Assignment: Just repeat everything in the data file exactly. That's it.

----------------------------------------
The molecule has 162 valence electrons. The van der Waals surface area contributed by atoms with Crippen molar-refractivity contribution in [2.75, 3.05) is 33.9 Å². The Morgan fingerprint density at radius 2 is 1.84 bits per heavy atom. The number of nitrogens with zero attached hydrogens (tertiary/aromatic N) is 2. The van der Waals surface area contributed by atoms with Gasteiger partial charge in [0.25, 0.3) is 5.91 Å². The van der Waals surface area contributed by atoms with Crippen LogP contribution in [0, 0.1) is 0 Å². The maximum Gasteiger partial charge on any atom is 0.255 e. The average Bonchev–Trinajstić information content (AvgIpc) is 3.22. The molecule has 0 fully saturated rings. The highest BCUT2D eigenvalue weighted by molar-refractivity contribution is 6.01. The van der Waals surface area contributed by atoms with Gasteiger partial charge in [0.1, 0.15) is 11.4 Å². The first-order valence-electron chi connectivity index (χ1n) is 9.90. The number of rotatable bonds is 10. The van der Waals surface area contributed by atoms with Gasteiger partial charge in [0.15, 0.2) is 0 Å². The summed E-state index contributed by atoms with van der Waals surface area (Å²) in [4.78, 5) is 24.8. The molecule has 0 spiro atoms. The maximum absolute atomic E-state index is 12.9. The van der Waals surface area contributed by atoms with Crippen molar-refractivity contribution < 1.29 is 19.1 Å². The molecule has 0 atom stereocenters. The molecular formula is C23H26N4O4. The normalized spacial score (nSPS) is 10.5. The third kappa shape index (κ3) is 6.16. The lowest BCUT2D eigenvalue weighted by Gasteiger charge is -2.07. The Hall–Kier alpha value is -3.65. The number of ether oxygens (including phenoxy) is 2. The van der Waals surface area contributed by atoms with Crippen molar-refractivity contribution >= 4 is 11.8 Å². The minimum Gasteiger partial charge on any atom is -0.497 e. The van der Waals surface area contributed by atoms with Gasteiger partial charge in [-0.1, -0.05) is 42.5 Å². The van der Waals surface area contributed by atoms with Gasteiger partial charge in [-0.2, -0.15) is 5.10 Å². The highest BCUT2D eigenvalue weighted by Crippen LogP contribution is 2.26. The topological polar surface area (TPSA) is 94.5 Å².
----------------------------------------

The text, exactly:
The molecule has 162 valence electrons. The van der Waals surface area contributed by atoms with Crippen molar-refractivity contribution in [2.75, 3.05) is 33.9 Å². The Morgan fingerprint density at radius 2 is 1.84 bits per heavy atom. The number of nitrogens with zero attached hydrogens (tertiary/aromatic N) is 2. The van der Waals surface area contributed by atoms with Gasteiger partial charge in [0.25, 0.3) is 5.91 Å². The van der Waals surface area contributed by atoms with Crippen LogP contribution in [0, 0.1) is 0 Å². The maximum Gasteiger partial charge on any atom is 0.255 e. The average Bonchev–Trinajstić information content (AvgIpc) is 3.22. The molecule has 0 fully saturated rings. The highest BCUT2D eigenvalue weighted by molar-refractivity contribution is 6.01. The van der Waals surface area contributed by atoms with Gasteiger partial charge in [0.1, 0.15) is 11.4 Å². The first-order valence-electron chi connectivity index (χ1n) is 9.90. The number of rotatable bonds is 10. The van der Waals surface area contributed by atoms with Gasteiger partial charge in [0.15, 0.2) is 0 Å². The summed E-state index contributed by atoms with van der Waals surface area (Å²) in [4.78, 5) is 24.8. The molecule has 0 spiro atoms. The maximum absolute atomic E-state index is 12.9. The van der Waals surface area contributed by atoms with Crippen molar-refractivity contribution < 1.29 is 19.1 Å². The molecule has 0 atom stereocenters. The molecular formula is C23H26N4O4. The normalized spacial score (nSPS) is 10.5. The third kappa shape index (κ3) is 6.16. The lowest BCUT2D eigenvalue weighted by Gasteiger charge is -2.07. The Hall–Kier alpha value is -3.65. The number of ether oxygens (including phenoxy) is 2. The van der Waals surface area contributed by atoms with Crippen molar-refractivity contribution >= 4 is 11.8 Å². The minimum Gasteiger partial charge on any atom is -0.497 e. The van der Waals surface area contributed by atoms with Gasteiger partial charge in [-0.1, -0.05) is 42.5 Å². The van der Waals surface area contributed by atoms with Gasteiger partial charge in [-0.2, -0.15) is 5.10 Å². The highest BCUT2D eigenvalue weighted by Crippen LogP contribution is 2.26. The topological polar surface area (TPSA) is 94.5 Å².